In 2020 we released our first public data file, something we’ve turned into an annual affair supporting our commitment to the Principles of Open Scholarly Infrastructure (POSI). We’ve just posted the 2022 file, which can now be downloaded via torrent like in years past.
We aim to publish these in the first quarter of each year, though as you may notice, we’re a little behind our intended schedule. The reason for this delay was that we wanted to make critical new metadata fields available, including resource URLs and titles with markup.
Tl;dr Forthcoming amendments to Crossref’s membership terms will include:
Removal of ‘reference distribution preference’ policy: all references in Crossref will be treated as open metadata from 3rd June 2022.
An addition to sanctions jurisdictions: the United Kingdom will be added to sanctions jurisdictions that Crossref needs to comply with.
Sponsors and members have been emailed today with the 60-day notice needed for changes in terms.
We talk so much about more and better metadata that a reasonable question might be: what is Crossref doing to help?
Members and their service partners do the heavy lifting to provide Crossref with metadata and we don’t change what is supplied to us. One reason we don’t is because members can and often do change their records (important note: updated records do not incur fees!). However, we do a fair amount of behind the scenes work to check and report on the metadata as well as to add context and relationships.
Background Perhaps, like us, you’ve noticed that it is not always easy to find information on who is on a journal’s editorial board and, when you do, it is often unclear when it was last updated. The editorial board details might be displayed in multiple places (such as the publisher’s website and the platform where the content is hosted) which may or may not be in sync and retrieving this information for any kind of analysis always requires manually checking and exporting the data from a website (as illustrated by the Open Editors research and its dataset).
Earlier this year, Ginny posted an exciting update on Crossref’s progress with adopting ROR, the Research Organization Registry for affiliations, announcing that we’d started the collection of ROR identifiers in our metadata input schema. 🦁
The capacity to accept ROR IDs to help reliably identify institutions is really important but the real value comes from their open availability alongside the other metadata registered with us, such as for publications like journal articles, book chapters, preprints, and for other objects such as grants.
Tl;dr: Metadata for the (currently 26,000) grants that have been registered by our funder members is now available via the REST API. This is quite a milestone in our program to include funding in Crossref infrastructure and a step forward in our mission to connect all.the.things. This post gives you all the queries you might need to satisfy your curiosity and start to see what’s possible with deeper analysis. So have the look and see what useful things you can discover.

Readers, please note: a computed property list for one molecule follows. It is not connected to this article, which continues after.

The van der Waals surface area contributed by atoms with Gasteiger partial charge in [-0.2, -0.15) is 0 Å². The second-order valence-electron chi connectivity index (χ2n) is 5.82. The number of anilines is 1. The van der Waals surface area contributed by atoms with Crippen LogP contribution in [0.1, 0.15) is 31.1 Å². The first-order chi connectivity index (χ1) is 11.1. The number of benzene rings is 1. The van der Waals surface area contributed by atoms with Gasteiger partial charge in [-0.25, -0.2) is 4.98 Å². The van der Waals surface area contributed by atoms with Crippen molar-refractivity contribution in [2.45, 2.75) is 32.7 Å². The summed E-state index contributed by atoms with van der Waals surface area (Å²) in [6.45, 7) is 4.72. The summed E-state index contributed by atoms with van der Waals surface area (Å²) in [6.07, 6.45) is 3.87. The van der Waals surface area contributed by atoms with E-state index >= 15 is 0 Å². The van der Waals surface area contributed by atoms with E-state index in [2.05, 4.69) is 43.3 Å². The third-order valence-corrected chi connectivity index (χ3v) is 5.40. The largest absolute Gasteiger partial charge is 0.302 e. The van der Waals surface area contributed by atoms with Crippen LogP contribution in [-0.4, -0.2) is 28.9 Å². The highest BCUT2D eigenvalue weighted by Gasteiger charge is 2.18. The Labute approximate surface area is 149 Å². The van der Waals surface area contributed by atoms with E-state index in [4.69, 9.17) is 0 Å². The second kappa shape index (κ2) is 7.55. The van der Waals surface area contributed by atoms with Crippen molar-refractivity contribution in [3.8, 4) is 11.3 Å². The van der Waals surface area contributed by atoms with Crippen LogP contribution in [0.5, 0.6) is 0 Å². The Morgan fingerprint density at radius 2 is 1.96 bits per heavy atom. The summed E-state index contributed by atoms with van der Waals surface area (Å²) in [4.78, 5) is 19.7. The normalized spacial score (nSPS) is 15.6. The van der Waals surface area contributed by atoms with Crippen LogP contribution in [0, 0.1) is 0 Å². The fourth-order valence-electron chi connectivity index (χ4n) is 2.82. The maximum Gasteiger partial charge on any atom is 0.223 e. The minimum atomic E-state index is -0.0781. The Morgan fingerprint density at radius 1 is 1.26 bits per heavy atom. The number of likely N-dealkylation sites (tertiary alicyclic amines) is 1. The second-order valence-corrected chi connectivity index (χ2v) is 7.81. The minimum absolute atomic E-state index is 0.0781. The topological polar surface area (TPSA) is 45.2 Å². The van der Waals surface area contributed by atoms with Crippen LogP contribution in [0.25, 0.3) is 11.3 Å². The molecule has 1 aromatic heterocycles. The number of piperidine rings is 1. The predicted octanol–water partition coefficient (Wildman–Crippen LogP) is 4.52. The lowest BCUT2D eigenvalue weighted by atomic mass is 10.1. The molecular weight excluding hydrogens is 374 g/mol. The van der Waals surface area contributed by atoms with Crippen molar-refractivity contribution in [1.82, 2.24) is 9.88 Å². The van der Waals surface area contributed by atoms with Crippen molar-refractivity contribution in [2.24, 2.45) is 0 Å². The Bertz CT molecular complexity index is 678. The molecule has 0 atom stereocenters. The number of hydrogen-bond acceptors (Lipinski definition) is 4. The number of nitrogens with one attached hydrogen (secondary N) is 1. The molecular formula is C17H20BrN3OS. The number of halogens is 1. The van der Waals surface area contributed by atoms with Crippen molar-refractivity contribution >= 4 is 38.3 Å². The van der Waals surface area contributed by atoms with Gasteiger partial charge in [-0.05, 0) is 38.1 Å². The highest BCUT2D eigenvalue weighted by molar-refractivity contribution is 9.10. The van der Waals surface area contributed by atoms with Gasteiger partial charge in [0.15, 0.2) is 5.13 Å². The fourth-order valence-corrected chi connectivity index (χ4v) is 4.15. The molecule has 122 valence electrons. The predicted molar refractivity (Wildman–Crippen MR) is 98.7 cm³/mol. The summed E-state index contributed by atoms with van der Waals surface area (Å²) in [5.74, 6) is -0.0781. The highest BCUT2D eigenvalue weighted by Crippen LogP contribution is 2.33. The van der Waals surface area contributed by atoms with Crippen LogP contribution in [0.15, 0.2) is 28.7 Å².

TL;DR We missed an error that led to resource resolution URLs of some 500,000+ records to be incorrectly updated. We have reverted the incorrect resolution URLs affected by this problem. And, we’re putting in place checks and changes in our processes to ensure this does not happen again.
How we got here Our technical support team was contacted in late June by Wiley about updating resolution URLs for their content. It’s a common request of our technical support team, one meant to make the URL update process more efficient, but this was a particularly large request.
We’ve just added to our input schema the ability to include affiliation information using ROR identifiers. Members who register content using XML can now include ROR IDs, and we’ll add the capability to our manual content registration form, participation reports, and metadata retrieval APIs in the near future. And we are inviting members to a Crossref/ROR webinar on 29th September at 3pm UTC.
The background We’ve been working on the Research Organization Registry (ROR) as a community initiative for the last few years.
UPDATE, 14 October 2021:
We received several excellent proposals in response to this RFP and we’d like to thank everyone involved for their time and enthusiasm.
We are excited to announce the two projects that have been selected, to run through early 2023. Stay tuned!
With or Without: Measuring Impacts of Books Metadata
This project will test the premise that academic books metadata improves discoverability and usage by assessing the impact of book chapter records with DOIs (unique from metadata associated with the entire book) with associated chapter and book attributes.
We are delighted to announce the formation of a new Advisory Group to support us in improving preprint metadata. Preprints have grown in popularity over the last few years, with increasing focus brought by the need to rapidly disseminate knowledge in the midst of a global pandemic. We have supported metadata deposits for preprints under the content type ‘posted content’ since 2016, and members currently register a total of around 17,000 new preprints metadata records each month.